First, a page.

Back in February of this year, Ariana Grande seemed on top of the world, or at least the music industry. With the release of an album carrying two back-to-back Billboard number one singles that were followed by another that reached number two, it seemed as if no other star in the music industry could possibly shine brighter. A critical as well as commercial success, Thank U, Next managed to significantly evolve her musical style towards more hip-hop influenced production, all less than a year after the release of Sweetener. And yet Grande hasn’t been able to touch those heights since. The two singles after the album, both collaborations, went nowhere, the third, ‘boyfriend’, barely cracked the Billboard Hot 100, and the mess that was ‘Don’t Call Me Angel’ was rightly panned and shunned from the top 10. For an artist who seemed so utterly dominant, these have been very poor commercial responses.
So, what happened? The answer, I think, can best be seen in her most successful post-Thank U, Next song, ‘boyfriend’. Listening to the song I was immediately reminded of another song, not of Grande’s but of the trio Miike Snow, more specifically their 2015 single ‘Genghis Khan’. Like ‘boyfriend’, the song deals with a speaker whose jealousy makes them want to stop a lover from seeing other people, despite their relationship still being non-committal. I will admit that perhaps my love of ‘Genghis Khan’ has led me to draw a link where others would see only wisps, but I still think we can learn a great deal about the underperformance of ‘boyfriend’ by comparison of which song does what better, if only as part of a transparent exercise to get you to add ‘Genghis Khan’ to your music library.
Certainly, on the visual style of things, ‘Genghis Khan’ has ‘boyfriend’ beat. That’s not to say ‘boyfriend’ has poor quality in its music video and cover art – in fact, the over-the-top ‘imagination’ sequences to show off the jealousy of both partners is quite entertaining and original, but it is all pulled off in the same old Hannah Lux Davis-style tongue-in-cheek shiny and somewhat silly production. It’s the same colour palette we were treated to with Thank U, Next’s videos, the same abundance of slow motion, the whole thing ends up appearing quickly prepared, and treats us to only a single location for the whole video that serves little purpose other than looking mildly interesting. Grande’ style evolved into Thank U, Next, but now appears to stagnate. Genghis Khan, on the other hand, gives us a brilliant homage to classic bond films, complete with massive laser, armies of henchmen and an extremely well-matched visual aesthetic. The video is so good, in fact, I would urge you to watch it purely on its own merits, even if you are not sold on the song.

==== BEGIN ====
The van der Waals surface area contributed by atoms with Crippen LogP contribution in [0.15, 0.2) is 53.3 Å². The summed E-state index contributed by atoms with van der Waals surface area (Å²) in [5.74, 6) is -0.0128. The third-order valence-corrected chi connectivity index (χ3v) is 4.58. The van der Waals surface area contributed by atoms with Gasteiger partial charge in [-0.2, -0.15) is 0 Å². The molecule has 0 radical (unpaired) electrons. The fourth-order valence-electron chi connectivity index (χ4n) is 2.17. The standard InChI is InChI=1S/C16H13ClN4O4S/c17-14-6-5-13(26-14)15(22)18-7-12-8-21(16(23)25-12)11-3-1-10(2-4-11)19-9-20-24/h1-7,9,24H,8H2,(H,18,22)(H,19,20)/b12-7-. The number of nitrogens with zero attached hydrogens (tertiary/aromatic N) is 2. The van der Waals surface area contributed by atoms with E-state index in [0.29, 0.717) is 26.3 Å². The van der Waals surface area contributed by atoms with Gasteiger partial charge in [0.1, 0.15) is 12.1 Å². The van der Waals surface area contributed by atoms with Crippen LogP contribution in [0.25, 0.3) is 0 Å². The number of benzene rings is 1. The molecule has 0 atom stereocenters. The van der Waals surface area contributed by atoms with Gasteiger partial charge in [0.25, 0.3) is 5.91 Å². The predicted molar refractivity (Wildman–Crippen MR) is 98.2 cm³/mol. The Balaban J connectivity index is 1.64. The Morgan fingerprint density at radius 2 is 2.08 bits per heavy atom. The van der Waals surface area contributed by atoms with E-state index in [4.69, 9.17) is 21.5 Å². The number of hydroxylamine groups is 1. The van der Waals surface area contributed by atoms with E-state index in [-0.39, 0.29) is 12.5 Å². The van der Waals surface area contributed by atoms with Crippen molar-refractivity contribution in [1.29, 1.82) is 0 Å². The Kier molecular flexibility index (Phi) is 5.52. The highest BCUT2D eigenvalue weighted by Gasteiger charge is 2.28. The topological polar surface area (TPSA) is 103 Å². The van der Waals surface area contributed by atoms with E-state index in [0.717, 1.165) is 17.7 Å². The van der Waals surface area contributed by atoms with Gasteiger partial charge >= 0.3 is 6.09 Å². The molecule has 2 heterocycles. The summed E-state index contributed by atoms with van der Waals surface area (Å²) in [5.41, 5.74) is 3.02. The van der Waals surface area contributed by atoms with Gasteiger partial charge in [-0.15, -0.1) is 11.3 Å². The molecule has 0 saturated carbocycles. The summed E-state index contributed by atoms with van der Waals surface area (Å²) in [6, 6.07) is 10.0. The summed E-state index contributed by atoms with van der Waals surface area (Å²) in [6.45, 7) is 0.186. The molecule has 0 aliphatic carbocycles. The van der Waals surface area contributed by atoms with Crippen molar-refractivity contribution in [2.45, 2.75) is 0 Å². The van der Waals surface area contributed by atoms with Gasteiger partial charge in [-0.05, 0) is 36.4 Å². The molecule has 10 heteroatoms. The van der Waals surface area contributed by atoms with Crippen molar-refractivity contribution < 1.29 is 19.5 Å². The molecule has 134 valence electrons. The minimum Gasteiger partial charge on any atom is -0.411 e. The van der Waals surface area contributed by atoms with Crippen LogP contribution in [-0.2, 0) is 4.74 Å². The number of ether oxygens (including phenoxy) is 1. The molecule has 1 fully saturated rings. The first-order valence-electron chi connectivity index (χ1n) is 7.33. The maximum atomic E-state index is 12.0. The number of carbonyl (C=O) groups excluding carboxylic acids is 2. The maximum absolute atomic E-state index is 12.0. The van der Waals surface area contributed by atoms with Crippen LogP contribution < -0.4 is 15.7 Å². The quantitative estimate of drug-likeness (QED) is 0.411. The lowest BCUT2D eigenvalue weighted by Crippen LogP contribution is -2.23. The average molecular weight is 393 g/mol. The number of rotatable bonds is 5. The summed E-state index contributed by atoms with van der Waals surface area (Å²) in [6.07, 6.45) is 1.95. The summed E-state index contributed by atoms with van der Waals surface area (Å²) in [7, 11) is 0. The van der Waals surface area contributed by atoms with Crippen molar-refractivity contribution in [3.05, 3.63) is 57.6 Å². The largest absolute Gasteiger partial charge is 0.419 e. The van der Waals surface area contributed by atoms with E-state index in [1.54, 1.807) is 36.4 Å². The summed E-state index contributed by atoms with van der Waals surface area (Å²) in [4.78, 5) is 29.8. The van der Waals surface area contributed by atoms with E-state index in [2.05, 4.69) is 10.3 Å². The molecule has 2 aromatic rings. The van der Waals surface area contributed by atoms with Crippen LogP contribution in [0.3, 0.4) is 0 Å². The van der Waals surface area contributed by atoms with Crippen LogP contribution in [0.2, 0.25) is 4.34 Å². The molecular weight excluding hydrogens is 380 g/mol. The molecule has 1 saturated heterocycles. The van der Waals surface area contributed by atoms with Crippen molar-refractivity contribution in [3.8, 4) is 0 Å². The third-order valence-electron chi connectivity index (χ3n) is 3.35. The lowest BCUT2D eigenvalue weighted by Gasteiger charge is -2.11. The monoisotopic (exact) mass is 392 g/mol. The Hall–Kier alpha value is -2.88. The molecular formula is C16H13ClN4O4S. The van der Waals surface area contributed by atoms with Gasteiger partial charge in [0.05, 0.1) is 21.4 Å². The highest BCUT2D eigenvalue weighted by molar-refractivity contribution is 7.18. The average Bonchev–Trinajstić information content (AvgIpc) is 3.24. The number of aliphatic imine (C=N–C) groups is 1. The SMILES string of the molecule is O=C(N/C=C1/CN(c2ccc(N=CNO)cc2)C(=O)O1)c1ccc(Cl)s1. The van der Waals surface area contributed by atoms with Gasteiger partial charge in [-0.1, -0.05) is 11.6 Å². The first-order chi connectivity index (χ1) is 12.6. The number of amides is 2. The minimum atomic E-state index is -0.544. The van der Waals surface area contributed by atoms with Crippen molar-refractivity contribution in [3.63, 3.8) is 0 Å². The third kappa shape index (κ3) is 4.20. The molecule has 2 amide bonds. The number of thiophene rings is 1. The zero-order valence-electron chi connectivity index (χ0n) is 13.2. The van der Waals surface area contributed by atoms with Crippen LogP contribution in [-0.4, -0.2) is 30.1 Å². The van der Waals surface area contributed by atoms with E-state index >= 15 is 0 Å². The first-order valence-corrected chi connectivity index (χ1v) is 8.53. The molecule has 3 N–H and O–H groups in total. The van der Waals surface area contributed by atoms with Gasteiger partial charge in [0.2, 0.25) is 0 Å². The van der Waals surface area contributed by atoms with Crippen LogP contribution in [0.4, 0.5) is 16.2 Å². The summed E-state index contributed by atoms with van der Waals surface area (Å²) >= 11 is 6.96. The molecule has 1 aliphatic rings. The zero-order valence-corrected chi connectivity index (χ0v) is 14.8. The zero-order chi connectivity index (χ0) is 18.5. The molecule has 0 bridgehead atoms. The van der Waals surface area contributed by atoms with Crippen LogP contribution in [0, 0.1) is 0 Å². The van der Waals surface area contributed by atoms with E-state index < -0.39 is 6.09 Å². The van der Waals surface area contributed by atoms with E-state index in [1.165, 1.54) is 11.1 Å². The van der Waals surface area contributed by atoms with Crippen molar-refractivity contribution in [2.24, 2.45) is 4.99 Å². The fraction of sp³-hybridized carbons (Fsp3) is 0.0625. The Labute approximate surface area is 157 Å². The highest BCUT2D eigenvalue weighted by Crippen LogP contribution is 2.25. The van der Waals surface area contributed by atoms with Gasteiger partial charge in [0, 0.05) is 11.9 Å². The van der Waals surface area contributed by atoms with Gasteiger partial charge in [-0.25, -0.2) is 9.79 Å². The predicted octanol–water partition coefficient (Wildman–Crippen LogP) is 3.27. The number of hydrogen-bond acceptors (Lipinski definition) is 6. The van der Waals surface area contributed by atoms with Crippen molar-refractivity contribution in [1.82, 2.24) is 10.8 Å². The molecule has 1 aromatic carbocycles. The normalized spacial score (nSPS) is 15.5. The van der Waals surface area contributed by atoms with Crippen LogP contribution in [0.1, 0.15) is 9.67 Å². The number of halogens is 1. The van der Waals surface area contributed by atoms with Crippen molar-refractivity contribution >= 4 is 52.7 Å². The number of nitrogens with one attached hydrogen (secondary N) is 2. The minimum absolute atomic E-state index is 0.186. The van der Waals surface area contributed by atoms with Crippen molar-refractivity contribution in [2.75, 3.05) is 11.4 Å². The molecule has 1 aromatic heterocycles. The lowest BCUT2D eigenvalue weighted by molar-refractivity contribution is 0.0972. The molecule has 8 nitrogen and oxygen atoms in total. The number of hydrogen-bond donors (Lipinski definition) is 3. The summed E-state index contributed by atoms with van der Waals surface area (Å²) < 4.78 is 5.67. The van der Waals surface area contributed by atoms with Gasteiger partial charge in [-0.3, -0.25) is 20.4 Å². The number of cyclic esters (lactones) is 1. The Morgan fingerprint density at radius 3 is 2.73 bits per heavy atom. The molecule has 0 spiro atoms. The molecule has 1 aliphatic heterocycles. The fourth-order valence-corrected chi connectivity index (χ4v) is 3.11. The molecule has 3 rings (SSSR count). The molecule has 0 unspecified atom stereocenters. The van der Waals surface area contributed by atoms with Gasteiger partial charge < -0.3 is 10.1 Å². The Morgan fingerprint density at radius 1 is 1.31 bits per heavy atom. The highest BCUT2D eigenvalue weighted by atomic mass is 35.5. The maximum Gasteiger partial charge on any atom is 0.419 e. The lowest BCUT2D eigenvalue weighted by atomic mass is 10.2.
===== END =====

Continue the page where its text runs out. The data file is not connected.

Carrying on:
The modern music industry may be dominated by visual style, but it certainly isn’t everything – and on the topic of the music itself ‘Genghis Khan’ has a few more things to offer as exemplary practices. In terms of vocal skill, Wyatt is nowhere near Grande, which becomes painfully obvious when watching any of Miike Snow’s live performances. Despite this, he manages to inject significant energy and feeling into ‘Genghis Khan’, which are two elements sadly lacking from ‘boyfriend’. Grande sounds a little too comfortable, a little too bored, and Social House add very little from their feature. Defenders of ‘boyfriend’ may have some recourse in the lyrical domain, however. Whilst the line “I get a little bit Genghis Khan” may be interesting and catching, the metaphor is tenuous at best and downright confusing at worst, and I must admit seems a little like shoehorning in order to give the song a more memorable hook line and title. Grande’s song may be repetitive, but uses its lyrics well to fit in with the mood and vibe of the song, and conjures up some fairly decent imagery at times. It may be a little vague to enable listeners to easily slot themselves into the narrative of the song, but such an accusation can easily be levelled at both songs as much as each other. On the production side of things, the drums roll ‘Genghis Khan’ forward with infectious energy, and though the tuned elements may be limited to a piano and bass, the whole production fits together rather excellently. ‘boyfriend’ seems to more subscribe to a modern trend of ‘chill’ music, but admittedly does this rather well. The production elements are altogether not a departure from Thank U, Next in any way, but are nicely refined and provide for a satisfying experience, especially in the chorus.
I think it inevitable that Grande will return to the top 10 of the Billboard charts. She may not have had her usual level of success from her post-Thank U, Next singles, but the album is not even a year old, and she remains an enormous presence in the industry, backed up by extremely competent producers and writers. So, whilst her most recent efforts may not have been par with her best work, at least you can enjoy the top-notch production of ‘Genghis Khan’, which may be four years old, but likely new to many. After all, it may have one to two exemplary elements to be learnt from.